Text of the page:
Guest post by Jennifer K. Lynch and Katerina Hadjimatheou. Jennifer is a Research Fellow with the Centre for Research in Primary and Community Care at the University of Hertfordshire, UK. She has a background in interdisciplinary research across the fields of health, social policy, and human trafficking. Over the past couple of years, she has worked in partnership with Katerina Hadjimatheou taking an interdisciplinary approach to analysing anti-trafficking initiatives at the UK border, including carrying out empirical work with UK Border Force professionals. Katerina is a Research Fellow with the Interdisciplinary Ethics Research Group, Department of Politics and International Studies at the University of Warwick, UK. She publishes philosophical and criminological articles on the ethics of policing, security technologies, trafficking and border control. In relation to the latter, she also produced a report on the ethics of border control for the EU Border agency FRONTEX and consulted on their drafting of a code of ethics.
Borders are presented as sites of unique opportunity- 'frontlines'- for anti-trafficking interventions. Border Force Officers in the UK now receive training to identify and protect victims of trafficking before they ‘disappear into exploitation’. But very few victims are picked up at the border. Over a few days in 2015, as part of a European funded project, we spoke to members of a specialised Safeguarding and Anti-trafficking unit within the Border Force at Heathrow airport. They described the challenges they face in fulfilling this relatively new, humanitarian aspect to their role. They also provided insights into the culture of the Border Force, an organisation which has received scant scholarly attention compared with the police. The officers we spoke to told us about the dilemmas they face. They also described frustration with seemingly contradictory demands of anti-trafficking policy and immigration control. In a series of papers, we argue that these reflect deeper contradictions in British anti-trafficking policy. In this blog post we present some key findings of this project. Some of these have already been published. Others we are still working through. But first, we give a brief background to anti-trafficking at the UK border.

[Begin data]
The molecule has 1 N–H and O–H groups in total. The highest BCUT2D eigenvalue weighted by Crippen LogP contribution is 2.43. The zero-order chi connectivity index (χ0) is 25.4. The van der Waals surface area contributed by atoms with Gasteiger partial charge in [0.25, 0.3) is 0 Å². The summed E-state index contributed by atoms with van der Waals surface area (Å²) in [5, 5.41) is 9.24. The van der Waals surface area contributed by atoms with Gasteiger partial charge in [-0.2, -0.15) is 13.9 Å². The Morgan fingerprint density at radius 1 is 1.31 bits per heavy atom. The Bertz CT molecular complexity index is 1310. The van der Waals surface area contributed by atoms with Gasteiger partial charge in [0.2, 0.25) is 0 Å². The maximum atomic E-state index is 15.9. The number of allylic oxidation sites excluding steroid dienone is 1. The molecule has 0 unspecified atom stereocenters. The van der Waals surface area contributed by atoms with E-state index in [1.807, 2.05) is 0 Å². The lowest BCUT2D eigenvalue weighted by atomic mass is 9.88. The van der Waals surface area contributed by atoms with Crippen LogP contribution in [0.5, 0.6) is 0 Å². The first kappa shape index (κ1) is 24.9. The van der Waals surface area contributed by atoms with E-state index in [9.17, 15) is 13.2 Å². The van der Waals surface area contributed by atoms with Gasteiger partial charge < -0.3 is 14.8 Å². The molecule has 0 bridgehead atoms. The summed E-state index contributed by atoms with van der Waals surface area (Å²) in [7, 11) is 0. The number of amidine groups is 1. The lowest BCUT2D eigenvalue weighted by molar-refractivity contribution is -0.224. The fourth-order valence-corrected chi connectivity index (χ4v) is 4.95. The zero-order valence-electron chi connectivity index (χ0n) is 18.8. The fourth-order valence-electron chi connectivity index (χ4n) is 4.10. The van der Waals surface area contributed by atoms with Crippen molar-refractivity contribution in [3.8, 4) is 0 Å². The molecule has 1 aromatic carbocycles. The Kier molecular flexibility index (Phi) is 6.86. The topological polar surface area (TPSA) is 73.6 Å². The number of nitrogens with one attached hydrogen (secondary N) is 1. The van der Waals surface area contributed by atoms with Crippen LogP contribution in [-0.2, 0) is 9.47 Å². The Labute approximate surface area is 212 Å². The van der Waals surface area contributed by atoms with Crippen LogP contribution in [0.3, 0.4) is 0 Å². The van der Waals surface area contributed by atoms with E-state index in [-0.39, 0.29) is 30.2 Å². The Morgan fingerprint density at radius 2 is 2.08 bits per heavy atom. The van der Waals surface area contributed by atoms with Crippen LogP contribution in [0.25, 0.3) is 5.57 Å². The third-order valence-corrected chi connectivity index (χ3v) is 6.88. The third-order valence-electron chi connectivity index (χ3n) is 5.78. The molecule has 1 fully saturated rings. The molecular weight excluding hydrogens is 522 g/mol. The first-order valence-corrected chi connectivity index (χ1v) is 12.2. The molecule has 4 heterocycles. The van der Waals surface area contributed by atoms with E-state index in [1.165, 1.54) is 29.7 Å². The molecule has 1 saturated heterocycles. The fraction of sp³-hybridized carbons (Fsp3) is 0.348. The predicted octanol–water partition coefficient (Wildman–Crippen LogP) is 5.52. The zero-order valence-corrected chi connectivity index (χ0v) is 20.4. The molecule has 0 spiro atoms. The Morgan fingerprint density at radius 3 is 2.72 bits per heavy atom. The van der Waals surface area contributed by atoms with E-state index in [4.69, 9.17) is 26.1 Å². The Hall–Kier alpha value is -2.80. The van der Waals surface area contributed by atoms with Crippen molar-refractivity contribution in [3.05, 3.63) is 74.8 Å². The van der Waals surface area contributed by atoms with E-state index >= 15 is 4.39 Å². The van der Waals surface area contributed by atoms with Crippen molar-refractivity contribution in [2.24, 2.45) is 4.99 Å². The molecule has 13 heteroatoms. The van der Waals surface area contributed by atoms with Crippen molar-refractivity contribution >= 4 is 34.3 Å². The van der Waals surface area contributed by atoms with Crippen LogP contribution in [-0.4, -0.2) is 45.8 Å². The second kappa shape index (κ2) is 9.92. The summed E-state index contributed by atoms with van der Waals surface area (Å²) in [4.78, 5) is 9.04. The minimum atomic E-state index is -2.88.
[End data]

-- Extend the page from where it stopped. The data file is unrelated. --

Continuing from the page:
The weight of expectations on anti-trafficking work at the UK border
In recent years, global public attention has focused on the so-called migration crisis. This has put the need to address human trafficking in the spotlight. Governments and agencies worldwide have eagerly stepped up to promote their anti-trafficking strategies (European Commission, 2012; European Migration Network, 2014; Frontex, 2012; International Organization for Migration, 2005).
In the UK, the government has been keen to demonstrate its commitment to this cause. The current Prime Minister, Theresa May, has made the fight against modern slavery a defining aspect of her political legacy, as the following quote illustrates:
‘This is the great human rights issue of our time, and as Prime Minister I am determined that we will make it a national and international mission to rid our world of this barbaric evil. Just as it was Britain that took an historic stand to ban slavery two centuries ago, so Britain will once again lead the way in defeating modern slavery and preserving the freedoms and values that have defined our country for generations.’